As I was reviewing the revised FTC endorsement guidelines, I ran across several provisions that would impact the direct sales industry. When people read the word “impact,” I think they naturally assume it’s a negative thing. Undoubtedly, the revised FTC guidelines calls for more disclosures from network marketing companies. In a multi part series, I’m going to hash out the provisions that network marketing companies need to pay special attention to.
I recently wrote an article about “Master Distributors” and explained the pros and cons of cutting special deals with top networkers. In the end, I see nothing wrong with businesses cutting favorable deals with top performers. HOWEVER, I think it’s important for companies that cut these deals to disclose the relationship to the public. There’s a provision in the guidelines that’s directly on point:
§ 255.5 Disclosure of material connections
When there exists a connection between the endorser and the seller of the advertised product that might materially affect the weight or credibility of the endorsement (i.e., the connection is not reasonably expected by the audience), such connection must be fully disclosed. . . . Additional guidance, including guidance concerning endorsements made through other media, is provided by the examples below.
. . .
Example 4: An ad for an anti-snoring product features a physician who says that he has seen dozens of products come on the market over the years and, in his opinion, this is the best ever. Consumers would expect the physician to be reasonably compensated for his appearance in the ad. Consumers are unlikely, however, to expect that the physician receives a percentage of gross product sales or that he owns part of the company, and either of these facts would likely materially affect the credibility that consumers attach to the endorsement. Accordingly, the advertisement should clearly and conspicuously disclose such a connection between the company and the physician.
With master distributors, assuming a special deal has been cut, there’s certainly a material connection that would not be expected by the audience. In this case, as stated by the guidelines, the connection would need to be disclosed because absent a disclosure, regulators will perceive the endorsement as deceptive or misleading. In example 4 above, the endorsing physician was earning a cut of gross sales of the product. In that context, the guidelines clearly state that his relationship with the company should have been disclosed.
Let’s play around with the characters in the example 4 hypothetical. Instead of an anti-snoring product, let’s say it’s a water filtration system sold via network marketing. And instead of a physician, let’s say she’ a distributor. We’ll call her Susan. Additionally, as with the physician in the above example, let’s say Susan is receiving a percentage on the gross revenue of her downline volume. Since Susan is getting a special deal that’s not available to the public (again, there’s nothing wrong with this), let’s call her a master distributor.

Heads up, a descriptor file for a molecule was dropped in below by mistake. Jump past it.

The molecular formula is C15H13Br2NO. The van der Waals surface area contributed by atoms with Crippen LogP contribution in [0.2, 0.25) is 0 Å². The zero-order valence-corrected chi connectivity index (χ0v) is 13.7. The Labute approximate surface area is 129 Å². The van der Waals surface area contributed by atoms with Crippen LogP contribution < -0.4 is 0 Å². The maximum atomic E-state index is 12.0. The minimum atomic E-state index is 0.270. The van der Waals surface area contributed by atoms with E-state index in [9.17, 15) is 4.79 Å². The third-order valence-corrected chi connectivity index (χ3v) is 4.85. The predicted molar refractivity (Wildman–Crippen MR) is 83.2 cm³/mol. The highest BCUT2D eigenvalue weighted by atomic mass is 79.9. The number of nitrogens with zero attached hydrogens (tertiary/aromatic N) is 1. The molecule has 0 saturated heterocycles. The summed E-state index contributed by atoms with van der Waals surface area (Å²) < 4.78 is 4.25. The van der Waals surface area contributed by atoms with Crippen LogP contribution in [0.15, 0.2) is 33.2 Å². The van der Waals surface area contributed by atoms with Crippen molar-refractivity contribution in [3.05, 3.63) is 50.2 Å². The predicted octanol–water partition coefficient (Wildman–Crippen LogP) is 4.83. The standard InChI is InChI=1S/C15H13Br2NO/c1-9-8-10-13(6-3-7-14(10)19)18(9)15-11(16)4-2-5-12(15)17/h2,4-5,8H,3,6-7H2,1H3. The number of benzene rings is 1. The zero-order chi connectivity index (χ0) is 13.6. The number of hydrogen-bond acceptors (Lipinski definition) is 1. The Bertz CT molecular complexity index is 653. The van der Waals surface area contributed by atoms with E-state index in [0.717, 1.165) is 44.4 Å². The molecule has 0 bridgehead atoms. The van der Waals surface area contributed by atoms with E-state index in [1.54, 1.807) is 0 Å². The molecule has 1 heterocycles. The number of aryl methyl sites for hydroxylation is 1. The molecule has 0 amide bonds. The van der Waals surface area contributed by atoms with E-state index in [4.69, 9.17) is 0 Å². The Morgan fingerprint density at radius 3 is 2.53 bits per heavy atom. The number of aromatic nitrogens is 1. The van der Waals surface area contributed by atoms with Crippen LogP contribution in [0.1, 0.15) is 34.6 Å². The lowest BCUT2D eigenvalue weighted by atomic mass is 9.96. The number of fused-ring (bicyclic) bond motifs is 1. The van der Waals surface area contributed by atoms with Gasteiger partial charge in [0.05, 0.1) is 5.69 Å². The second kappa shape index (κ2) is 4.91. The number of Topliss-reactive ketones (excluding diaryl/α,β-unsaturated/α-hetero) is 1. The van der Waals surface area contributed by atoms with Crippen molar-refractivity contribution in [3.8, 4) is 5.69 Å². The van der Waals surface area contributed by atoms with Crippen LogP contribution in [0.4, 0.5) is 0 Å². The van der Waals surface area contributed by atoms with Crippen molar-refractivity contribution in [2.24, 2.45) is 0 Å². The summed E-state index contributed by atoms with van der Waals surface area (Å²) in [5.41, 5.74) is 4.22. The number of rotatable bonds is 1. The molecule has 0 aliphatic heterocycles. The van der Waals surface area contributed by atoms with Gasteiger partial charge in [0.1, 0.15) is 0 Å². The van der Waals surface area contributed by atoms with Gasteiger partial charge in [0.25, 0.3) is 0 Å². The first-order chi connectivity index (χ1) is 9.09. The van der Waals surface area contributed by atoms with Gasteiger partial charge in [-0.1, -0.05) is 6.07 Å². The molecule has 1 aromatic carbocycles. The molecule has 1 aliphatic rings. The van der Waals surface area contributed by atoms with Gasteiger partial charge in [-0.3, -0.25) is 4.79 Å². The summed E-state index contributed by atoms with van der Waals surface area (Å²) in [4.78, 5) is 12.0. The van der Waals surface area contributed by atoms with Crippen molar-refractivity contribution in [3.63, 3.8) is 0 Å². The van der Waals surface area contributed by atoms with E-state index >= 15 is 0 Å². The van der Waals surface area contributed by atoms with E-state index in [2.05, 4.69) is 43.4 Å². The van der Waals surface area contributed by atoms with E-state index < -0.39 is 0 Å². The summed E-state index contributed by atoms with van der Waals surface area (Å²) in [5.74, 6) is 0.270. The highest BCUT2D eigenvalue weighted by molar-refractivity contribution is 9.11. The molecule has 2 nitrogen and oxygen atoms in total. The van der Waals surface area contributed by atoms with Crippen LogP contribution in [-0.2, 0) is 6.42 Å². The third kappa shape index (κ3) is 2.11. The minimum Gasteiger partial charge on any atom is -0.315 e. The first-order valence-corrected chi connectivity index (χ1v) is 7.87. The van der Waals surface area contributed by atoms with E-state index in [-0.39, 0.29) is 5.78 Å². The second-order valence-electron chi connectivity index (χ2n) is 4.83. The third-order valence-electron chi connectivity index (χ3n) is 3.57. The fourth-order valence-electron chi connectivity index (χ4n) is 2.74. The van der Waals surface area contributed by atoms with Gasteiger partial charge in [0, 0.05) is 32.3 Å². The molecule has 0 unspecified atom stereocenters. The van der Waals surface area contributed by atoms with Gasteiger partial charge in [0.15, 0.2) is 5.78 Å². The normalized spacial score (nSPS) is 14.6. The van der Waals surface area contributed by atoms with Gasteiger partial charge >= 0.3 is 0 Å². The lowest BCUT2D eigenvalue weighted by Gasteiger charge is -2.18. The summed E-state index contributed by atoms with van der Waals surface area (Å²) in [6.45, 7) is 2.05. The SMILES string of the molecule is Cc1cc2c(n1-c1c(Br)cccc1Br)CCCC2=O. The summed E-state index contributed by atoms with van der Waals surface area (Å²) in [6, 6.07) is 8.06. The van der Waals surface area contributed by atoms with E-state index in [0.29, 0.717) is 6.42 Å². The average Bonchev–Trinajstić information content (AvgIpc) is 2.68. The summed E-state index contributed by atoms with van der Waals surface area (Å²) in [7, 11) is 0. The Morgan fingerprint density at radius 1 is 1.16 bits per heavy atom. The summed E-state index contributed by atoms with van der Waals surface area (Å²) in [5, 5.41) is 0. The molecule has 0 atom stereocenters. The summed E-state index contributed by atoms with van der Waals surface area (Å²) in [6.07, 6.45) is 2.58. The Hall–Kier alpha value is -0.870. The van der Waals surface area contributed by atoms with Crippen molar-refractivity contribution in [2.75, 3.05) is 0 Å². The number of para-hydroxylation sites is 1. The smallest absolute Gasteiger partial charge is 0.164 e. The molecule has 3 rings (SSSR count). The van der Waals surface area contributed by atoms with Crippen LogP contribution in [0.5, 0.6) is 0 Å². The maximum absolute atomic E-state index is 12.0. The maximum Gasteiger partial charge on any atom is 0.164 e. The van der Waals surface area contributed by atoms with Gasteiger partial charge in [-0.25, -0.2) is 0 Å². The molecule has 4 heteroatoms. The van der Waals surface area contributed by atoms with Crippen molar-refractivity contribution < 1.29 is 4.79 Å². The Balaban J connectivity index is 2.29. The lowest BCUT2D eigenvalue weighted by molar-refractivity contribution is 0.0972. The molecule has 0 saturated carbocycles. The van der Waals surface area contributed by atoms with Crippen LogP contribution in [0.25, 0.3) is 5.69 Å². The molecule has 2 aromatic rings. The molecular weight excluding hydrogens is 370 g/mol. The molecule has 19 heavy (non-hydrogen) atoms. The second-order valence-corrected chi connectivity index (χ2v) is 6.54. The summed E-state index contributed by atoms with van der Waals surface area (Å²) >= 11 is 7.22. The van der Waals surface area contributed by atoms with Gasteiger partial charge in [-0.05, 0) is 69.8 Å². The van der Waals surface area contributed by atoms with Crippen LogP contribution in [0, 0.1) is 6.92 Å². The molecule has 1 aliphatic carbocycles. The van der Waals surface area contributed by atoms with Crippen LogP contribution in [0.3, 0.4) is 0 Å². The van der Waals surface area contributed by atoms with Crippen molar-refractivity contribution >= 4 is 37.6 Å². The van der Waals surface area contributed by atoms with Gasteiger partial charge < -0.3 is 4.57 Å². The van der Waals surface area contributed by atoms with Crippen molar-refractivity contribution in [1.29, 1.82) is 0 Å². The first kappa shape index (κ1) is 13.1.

Now that the scene is set, let’s play around with some facts. Susan is at a convention talking about the incredible benefits of the walter filters and about how they zap salmonella and chlorine. She also talks about the incredible financial opportunity referencing the unique binary/two-up/matrix/unilevel hybridization, patent pending, copyrighted pay plan. Since Susan is the recipient of a lucrative deal (percentage on gross revenue), it could be perceived as a fact that would “materially affect the credibility that consumers attach to the endorsement.” If consumers knew about Susan’s deal, they would be in a better position to weigh in on the veracity of the endorsement being made. Consumers might think to themselves “Of course this is the opportunity of a lifetime…for her!” Or, if Susan and the company handle it well, Susan can build trust with her organization from a position of full disclosure whereby her endorsement would still merit attention.
When companies and distributors do not disclose these deals, it’s my opinion that’s it’s an abuse of goodwill accrued by the distributor. Clearly, their opinion means something or else they’d be unable to draw over the hundreds and thousands of new participants. People trust their leaders and that measure of trust has value for companies looking to beef up their sales. If new participants were aware of a special deal, they would at least be operating with all of the facts. And in most cases, the participants would still follow their leader.
What do you think about this FTC provision? Do you think companies should disclose their deals with master distributors?